And let me tell you something – that is EXACTLY the feeling I get from all my favorite fantasy. Now there's a genre that's short on prerequisites! No maps, dates, or genre checklists needed here: the only requirement for fantasy is that it takes place outside the world as we know it. Maybe we're leaving the Shire behind to venture into the big, wide world. Maybe strange creatures are stepping out of the shadows of midtown Manhattan – or maybe we're the ones stepping out of the wardrobe and into Narnia. Regardless, our only guarantee in this part of the bookstore is that we're not in Kansas anymore.


Which, if you ask me, makes it a perfect complement for the Western. At the end of the day, the Western ultimately centers on the conflict between the world you know and the world you don't – and fantasy is the world you don't.


And if that's true, then maybe these two genres share more DNA than we thought – in fact, maybe they have a common ancestor. Think about Beowulf. Think about the Danes huddled together in their mead hall, desperately hoping to survive the night... and think about the dark, wild world outside the fire's light. Enter the hero, the stranger, the gunslinger who will fight the monsters in defense of humanity and civilization – leaving behind ordinary people who know they won't see a man of his caliber again. It's a hell of a story, isn't it? Hardly surprising that we've been telling it for literally thousands of years.


So maybe it's time we stopped thinking of Firefly and The Dark Tower and all the rest as cross-genre novelties and gave them their proper acknowledgement: as stories told with two facets of an idea that's as old and potent as we are.





One Night in Sixes
Children of the Drought One
Solaris, July 29, 2014
Mass Market Paperback and eBook, 464 pages

Guest Blog by Arianne 'Tex' Thompson:
The border town called Sixes is quiet in the heat of the day. Still, Appaloosa Elim has heard the stories about what wakes at sunset: gunslingers and shapeshifters and ancient animal gods whose human faces never outlast the daylight.

And the daylight is running out. Elim's so-called 'partner' - that lily-white lordling Sil Halfwick – has disappeared inside the old adobe walls, hell-bent on making a name for himself among Sixes' notorious black-market traders. Elim, whose worldly station is written in the bastard browns and whites of his cow-spotted face, doesn't dare show up home without him.

If he ever wants to go home again, he'd better find his missing partner fast. But if he's caught out after dark, Elim risks succumbing to the old and sinister truth in his own flesh - and discovering just how far he'll go to survive the night.





About Tex

Guest Blog by Arianne 'Tex' Thompson:
Arianne "Tex" Thompson is home-grown Texas success story. After earning a bachelor’s degree in history from UT Dallas and a master’s degree in literature from the University of Dallas, she went on to become a community college professor, teaching the fundamentals of English to adults writing below the eighth-grade level. Now a master teacher for academic tutoring and test prep services, as well as the managing editor for the DFW Writers Conference, Tex is a regular feature at high schools, writing conferences, and genre conventions alike.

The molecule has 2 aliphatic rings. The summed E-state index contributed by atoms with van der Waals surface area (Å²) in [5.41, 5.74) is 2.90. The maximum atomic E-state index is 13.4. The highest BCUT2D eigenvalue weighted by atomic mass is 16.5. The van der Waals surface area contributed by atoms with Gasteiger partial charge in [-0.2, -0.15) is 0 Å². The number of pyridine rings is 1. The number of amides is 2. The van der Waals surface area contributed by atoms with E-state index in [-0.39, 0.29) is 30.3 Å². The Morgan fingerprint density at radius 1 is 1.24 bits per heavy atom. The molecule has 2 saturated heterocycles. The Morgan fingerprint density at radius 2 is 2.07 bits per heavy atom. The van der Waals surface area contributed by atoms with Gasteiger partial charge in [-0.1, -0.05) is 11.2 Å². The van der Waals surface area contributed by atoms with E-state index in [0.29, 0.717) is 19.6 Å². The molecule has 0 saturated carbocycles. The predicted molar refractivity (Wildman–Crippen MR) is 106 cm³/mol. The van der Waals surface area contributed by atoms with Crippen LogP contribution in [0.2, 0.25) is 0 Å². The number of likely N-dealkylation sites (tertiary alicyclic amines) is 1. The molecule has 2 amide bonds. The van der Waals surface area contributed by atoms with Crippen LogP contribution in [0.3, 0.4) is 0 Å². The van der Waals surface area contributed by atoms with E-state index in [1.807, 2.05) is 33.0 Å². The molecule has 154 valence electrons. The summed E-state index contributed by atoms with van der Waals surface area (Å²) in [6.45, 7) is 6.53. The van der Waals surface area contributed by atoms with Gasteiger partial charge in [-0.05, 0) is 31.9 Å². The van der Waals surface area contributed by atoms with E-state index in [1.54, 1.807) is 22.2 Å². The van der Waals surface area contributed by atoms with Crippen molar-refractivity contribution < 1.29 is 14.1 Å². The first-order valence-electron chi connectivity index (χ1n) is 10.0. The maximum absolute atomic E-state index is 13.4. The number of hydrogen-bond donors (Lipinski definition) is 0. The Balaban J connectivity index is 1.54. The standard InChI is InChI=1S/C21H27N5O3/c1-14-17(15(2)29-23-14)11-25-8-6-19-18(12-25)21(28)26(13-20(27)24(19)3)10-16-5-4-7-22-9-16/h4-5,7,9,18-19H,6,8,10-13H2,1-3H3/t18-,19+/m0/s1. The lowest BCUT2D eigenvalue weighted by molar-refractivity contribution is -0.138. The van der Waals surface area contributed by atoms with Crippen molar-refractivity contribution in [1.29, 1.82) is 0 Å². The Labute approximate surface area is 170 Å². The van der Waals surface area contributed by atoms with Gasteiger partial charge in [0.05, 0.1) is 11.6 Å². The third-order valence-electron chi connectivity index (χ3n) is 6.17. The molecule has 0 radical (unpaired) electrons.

With her first book, a ‘rural fantasy’ novel called One Night in Sixes, Tex joins the growing ranks of Solaris authors committed to exciting, innovative and inclusive science fiction and fantasy.  Find her online at www.thetexfiles.com and on Twitter as @tex_maam!


Guest Blog by Stephanie Feldman, author of The Angel of Losses - August 18, 2014


Please welcome Stephanie Feldman to The Qwillery as part of the 2014 Debut Author Challenge Guest Blogs. The Angel of Losses was published on July 29th by Ecco.



Guest Blog by Stephanie Feldman, author of The Angel of Losses - August 18, 2014




I don't have a lot in common with Marjorie, the young literature scholar who narrates The Angel of Losses, but there is this: we're both obsessive researchers. Early in the book, she describes her summer in the university library:

“My back ached and my ribs were tender from hugging the books so close. I wasn’t burdened, though. I was driven. Obsessed. If I found one useful sentence, one fact, in four hundred pages, I felt triumphant, like I had pulled a rare fossil from the desert.”

       She's describing me, as well, as I prepared to write this book. The early phase of a writing project is my favorite: I become a collector of possibilities, with no editing, no paring down, no choices that require discarding a great detail or line of dialogue or image.
       When I began researching my story, I was looking for Wandering Jews. I had fallen in love with the legendary immortal--sometimes sinister, sometimes tragic--I had discovered in gothic novels, but I didn't want to employ the anti-Semitic tradition that bore him. (His name doesn’t indicate faith; “Jew” signals rejection of Christ, and being “Other.”) So I decided to take him in what would be, ironically, a new direction: I would make him Jewish.
       I found many similar figures: Benjamin of Tudela, the Spanish Jew who documented his travels across Europe and the Orient in the eleventh-century; the prophet Elijah, who appears anonymously to help good people in need in folklore; and Rabbi Akiba, the second-century political leader and mystic who, according to legend, attempted to enter paradise, which is forbidden to mortals.
       I learned that mystics like Akiba practiced angel magic--using names and formulas to command angels. So I began reading whatever I could find about Jewish angels. I was prepared to continue my furious note-taking and photocopying; I worked as if I were Marjorie, writing a dissertation instead of a novel.